Backyard Treasures: Using Other’s Ideas to Create My Own Work
One of the most exciting, but difficult, aspects of commissions is turning the clients’ ideas into your own. How do you represent what they want? How do you make all of the elements work together in your own style? Do you even understand what the client really wants? Do they even know that answer?
I have had some really easy commission themes and some more complex ones. One of my simplest subjects was a giraffe watercolor for a baby girl. I chose the composition and made sure the mother would like the work as much as the child when it grew a little older.
What follows is that process of one of my more complicated requests.
The Client’s Requests
I normally create works for children. Some of my works and landscapes adults may certainly enjoy, but the target audience is still children. This work though was for a couple that had recently celebrated their 50-year wedding anniversary. Yay them!
They requested a backyard scene, similar in style to a winter, forest watercolor I had done in the past (Turkey Forest). I could rearrange the elements as I saw fit, but they would like me to include as many of the following elements as possible: a stone bench, a burning bush, a cardinal (in that bush), sunlit snow, and – most importantly - a 50th anniversary stone marker they had been gifted by a creative friend.
My Planning Stages
I went through three initial compositions for them, and after getting some funny feedback about including an unloved architectural component from their reference photos, I did three more versions eliminating the stone bench, the neighbor’s house and adding a garden shed to help balance my height issues. Everything special to them was rather short!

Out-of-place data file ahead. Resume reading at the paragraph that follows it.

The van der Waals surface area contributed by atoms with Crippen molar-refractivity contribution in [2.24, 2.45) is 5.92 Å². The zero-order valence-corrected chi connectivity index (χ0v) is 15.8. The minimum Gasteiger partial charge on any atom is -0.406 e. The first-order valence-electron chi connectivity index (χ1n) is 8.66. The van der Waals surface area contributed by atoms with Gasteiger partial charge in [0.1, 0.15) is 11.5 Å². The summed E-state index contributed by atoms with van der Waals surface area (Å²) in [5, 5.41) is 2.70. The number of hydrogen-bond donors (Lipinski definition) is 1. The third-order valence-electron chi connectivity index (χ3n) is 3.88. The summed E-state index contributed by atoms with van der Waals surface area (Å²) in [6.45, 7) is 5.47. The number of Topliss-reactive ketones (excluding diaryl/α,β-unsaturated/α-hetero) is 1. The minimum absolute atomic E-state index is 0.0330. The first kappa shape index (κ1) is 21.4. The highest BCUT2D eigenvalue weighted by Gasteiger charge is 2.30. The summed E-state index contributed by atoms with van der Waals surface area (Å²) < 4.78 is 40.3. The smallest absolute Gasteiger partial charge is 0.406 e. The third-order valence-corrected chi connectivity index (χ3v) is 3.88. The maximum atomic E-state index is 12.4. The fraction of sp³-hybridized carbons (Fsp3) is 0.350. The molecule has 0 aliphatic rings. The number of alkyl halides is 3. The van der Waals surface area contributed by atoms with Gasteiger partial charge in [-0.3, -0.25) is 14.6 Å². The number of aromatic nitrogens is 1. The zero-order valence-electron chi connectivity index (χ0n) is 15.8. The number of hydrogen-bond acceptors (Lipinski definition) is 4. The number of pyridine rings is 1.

Sometimes, What you Thought and What the Client Meant are Not the Same
So, again, I focus in children’s works. These are generally bright, colorful and bold. My previous work that the client liked was a more muted work. Using the reference photo’s blue sky and my natural inclination to work boldly, I painted the sky a vibrant blue.
Turns out, this is not the peaceful, winter representation my client had in mind. And you know what, THAT IS GREAT. Why? Because she communicated her wishes. Since she told me she wanted a white sky and maybe less vibrancy when I sent the photos for inspection, I could make those adjustments.
Making changes is important for me as an artist and for ensuring the client is happy. So, I muted the sky and the purple shadows and added some subtle darker contrast points throughout the work.
How’d it Work Out?
Well, the new photos were approved of with appreciation on both sides and, as I write this, the work is in the mail.
I love creating commissions and turning other’s ideas into my own. The unique requests are just as special as the simple ones, and often even more so because the client is more closely involved in the process and can share now memories of commissioning their own original work.
Thank you clients!